Gauge invariant Boltzmann equation and the fluid limit

Classical and Quantum Gravity (Impact Factor: 3.1). 07/2007; 24(24). DOI: 10.1088/0264-9381/24/24/001
Source: arXiv

ABSTRACT This article investigates the collisionless Boltzmann equation up to second order in the cosmological perturbations. It describes the gauge dependence of the distribution function and the construction of a gauge invariant distribution function and brightness, and then derives the gauge invariant fluid limit.

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    ABSTRACT: In this paper, we introduce a new approach to a treatment of the gravitational effects (redshift, time delay and lensing) on the observed cosmic microwave background (CMB) anisotropies based on the Boltzmann equation. From the Liouville's theorem in curved spacetime, the intensity of photons is conserved along a photon geodesic when non-gravitational scatterings are absent. Motivated by this fact, we derive a second-order line-of-sight formula by integrating the Boltzmann equation along a perturbed geodesic (curve) instead of a background geodesic (line). In this approach, the separation of the gravitational and intrinsic effects are manifest. This approach can be considered as a generalization of the remapping approach of CMB lensing, where all the gravitational effects can be treated on the same footing.
    Journal of Cosmology and Astroparticle Physics 09/2014; 2014(10). DOI:10.1088/1475-7516/2014/10/051 · 5.88 Impact Factor
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    ABSTRACT: [Abridged version] A huge theoretical and experimental effort is being made by cosmologists and particle physicists to gain insight of the mechanism of generation of the primordial cosmological fluctuations, which remains still largely unknown. The bispectrum of the cosmic microwave background (CMB) has been recognised as a powerful probe of this mechanism, as it is sensitive to the non-Gaussian features in the seed fluctuations. To access this information, however, it is crucial to model the non-linear evolution of the CMB between the formation of the initial fluctuations and its observation, which results in the emergence of an intrinsic bispectrum. In this thesis we quantify the intrinsic bispectrum and compute the bias it induces on the primordial signal. To do so, we develop $\text{SONG}$, an efficient code for solving the second-order Einstein-Boltzmann equations, and use it to estimate the CMB non-Gaussianity arising from the non-linear evolution of density perturbations. The full calculation involves contributions from recombination and less tractable ones from terms integrated along the line of sight. We investigate the bias that the intrinsic bispectrum implies for searches of primordial non-Gaussianity. We find that the inclusion or omission of certain line of sight terms can make a large impact. When including all physical effects but lensing and time-delay, we find that the contamination from the intrinsic bispectrum leads to a small bias in the estimates of non-Gaussianity, which is good news for the prospect of using CMB data to probe primordial non-Gaussianity. The intrinsic non-Gaussianity can be searched for directly, using the predicted signal as a template; our calculations suggest this signal is just beyond what is possible with the Planck CMB survey, with a signal-to-noise rising to unity only for an angular resolution of $\ell_\text{max}=3000$.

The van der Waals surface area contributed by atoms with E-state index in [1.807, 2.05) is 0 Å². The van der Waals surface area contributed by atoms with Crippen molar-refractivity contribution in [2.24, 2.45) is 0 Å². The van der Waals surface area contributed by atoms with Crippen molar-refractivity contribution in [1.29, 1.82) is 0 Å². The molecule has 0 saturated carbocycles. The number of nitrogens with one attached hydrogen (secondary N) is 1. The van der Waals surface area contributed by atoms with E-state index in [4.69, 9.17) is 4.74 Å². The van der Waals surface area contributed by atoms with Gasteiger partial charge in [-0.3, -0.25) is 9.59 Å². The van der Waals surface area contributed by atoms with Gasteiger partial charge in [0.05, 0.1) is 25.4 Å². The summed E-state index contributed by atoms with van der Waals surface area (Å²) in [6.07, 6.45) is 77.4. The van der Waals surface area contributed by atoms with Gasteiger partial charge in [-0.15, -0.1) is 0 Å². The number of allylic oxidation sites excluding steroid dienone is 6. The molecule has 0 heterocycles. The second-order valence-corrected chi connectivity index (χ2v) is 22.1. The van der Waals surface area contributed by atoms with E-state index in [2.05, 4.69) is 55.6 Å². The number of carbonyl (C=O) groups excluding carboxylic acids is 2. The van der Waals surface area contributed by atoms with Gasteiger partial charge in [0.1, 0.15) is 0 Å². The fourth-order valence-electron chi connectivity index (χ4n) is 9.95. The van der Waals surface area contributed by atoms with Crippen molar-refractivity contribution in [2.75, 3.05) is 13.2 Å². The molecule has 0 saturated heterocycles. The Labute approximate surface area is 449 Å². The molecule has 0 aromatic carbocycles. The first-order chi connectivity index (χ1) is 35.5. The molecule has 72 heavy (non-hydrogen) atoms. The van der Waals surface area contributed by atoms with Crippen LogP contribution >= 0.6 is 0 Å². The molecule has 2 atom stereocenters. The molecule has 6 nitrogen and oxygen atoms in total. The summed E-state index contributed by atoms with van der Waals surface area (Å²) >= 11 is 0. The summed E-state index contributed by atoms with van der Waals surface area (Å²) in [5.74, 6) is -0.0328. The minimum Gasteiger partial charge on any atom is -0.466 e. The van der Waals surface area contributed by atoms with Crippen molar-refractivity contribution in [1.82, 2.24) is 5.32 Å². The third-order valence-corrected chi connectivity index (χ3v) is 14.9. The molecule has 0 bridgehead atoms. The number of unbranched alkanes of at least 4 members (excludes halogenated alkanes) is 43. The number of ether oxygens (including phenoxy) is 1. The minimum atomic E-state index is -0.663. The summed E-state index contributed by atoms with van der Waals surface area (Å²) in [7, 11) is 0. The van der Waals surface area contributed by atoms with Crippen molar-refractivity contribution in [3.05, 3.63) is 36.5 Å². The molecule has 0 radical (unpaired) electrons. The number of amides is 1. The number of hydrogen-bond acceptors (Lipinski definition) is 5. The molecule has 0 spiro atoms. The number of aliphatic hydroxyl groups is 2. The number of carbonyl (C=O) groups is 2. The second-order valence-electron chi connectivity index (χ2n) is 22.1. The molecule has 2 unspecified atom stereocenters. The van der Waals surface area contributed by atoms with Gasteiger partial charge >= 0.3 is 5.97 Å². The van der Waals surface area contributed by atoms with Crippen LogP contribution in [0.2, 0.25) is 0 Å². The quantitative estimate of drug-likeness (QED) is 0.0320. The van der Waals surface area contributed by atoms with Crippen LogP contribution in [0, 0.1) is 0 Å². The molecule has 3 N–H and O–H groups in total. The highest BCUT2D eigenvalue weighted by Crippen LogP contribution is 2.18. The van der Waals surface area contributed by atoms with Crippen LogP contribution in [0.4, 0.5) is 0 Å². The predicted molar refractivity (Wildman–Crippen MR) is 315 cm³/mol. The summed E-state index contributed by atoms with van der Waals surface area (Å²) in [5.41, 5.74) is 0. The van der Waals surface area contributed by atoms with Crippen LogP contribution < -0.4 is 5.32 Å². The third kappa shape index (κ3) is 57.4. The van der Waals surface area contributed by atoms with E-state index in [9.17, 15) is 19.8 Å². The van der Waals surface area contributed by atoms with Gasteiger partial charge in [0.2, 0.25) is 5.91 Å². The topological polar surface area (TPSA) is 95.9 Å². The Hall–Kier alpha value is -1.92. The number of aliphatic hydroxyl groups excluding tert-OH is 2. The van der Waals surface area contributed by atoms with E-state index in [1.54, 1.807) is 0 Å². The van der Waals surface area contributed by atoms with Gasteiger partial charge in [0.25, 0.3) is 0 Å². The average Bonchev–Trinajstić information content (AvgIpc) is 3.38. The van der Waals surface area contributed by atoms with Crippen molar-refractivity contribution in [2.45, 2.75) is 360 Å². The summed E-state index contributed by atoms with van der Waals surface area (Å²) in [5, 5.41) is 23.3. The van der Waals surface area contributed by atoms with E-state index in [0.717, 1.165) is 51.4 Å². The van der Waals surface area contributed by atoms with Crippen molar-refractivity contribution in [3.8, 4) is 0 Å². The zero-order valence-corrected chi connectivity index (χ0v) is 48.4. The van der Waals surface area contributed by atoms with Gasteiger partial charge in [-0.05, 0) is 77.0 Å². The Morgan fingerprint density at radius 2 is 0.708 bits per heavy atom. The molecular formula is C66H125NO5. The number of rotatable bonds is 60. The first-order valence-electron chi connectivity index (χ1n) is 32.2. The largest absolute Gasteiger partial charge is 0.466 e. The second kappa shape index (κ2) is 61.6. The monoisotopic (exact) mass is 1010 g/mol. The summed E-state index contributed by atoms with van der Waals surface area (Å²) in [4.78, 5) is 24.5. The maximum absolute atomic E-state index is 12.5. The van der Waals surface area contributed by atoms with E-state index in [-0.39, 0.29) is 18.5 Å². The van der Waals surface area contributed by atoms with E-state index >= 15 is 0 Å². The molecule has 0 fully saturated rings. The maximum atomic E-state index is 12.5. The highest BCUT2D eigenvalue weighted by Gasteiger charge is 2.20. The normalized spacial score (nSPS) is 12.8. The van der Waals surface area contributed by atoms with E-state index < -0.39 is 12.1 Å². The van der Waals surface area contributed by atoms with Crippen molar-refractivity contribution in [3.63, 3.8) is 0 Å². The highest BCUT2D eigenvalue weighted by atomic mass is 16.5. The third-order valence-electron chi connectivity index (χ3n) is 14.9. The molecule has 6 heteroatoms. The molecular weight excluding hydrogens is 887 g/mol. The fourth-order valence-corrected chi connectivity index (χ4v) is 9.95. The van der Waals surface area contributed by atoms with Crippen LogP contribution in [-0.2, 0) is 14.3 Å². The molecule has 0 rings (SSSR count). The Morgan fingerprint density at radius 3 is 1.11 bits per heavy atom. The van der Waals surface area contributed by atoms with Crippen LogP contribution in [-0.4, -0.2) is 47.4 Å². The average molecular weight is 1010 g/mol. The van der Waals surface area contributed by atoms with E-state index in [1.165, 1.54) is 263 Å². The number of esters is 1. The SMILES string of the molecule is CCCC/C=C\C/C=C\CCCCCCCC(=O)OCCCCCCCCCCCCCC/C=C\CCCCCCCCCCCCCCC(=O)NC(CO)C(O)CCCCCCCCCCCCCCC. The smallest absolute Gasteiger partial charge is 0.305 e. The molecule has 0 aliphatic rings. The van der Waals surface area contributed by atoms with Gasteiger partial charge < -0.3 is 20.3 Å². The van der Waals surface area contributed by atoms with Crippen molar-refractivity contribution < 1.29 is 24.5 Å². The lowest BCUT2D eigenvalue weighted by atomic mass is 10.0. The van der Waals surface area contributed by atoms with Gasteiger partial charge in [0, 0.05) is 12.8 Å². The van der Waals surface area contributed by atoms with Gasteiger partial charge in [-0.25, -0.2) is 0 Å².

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    ABSTRACT: We estimate the B-polarisation induced in the Cosmic Microwave Background by the non-linear evolution of density perturbations. Using the second-order Boltzmann code SONG, our analysis incorporates, for the first time, all physical effects at recombination. We also include novel contributions from the redshift part of the Boltzmann equation and from the bolometric definition of the temperature in the presence of polarisation. The remaining line-of-sight terms (lensing and time-delay) have previously been studied and must be calculated non-perturbatively. The intrinsic B-mode polarisation is present independent of the initial conditions and might contaminate the signal from primordial gravitational waves. We find this contamination to be comparable to a primordial tensor-to-scalar ratio of $r\simeq10^{-7}$ at the angular scale $\ell\simeq100\,$, where the primordial signal peaks, and $r\simeq 5 \cdot 10^{-5}$ at $\ell\simeq700\,$, where the intrinsic signal peaks. Therefore, we conclude that the intrinsic B-polarisation from second-order effects is not likely to contaminate future searches of primordial gravitational waves.
    Journal of Cosmology and Astroparticle Physics 01/2014; 2014(07). DOI:10.1088/1475-7516/2014/07/011 · 5.88 Impact Factor


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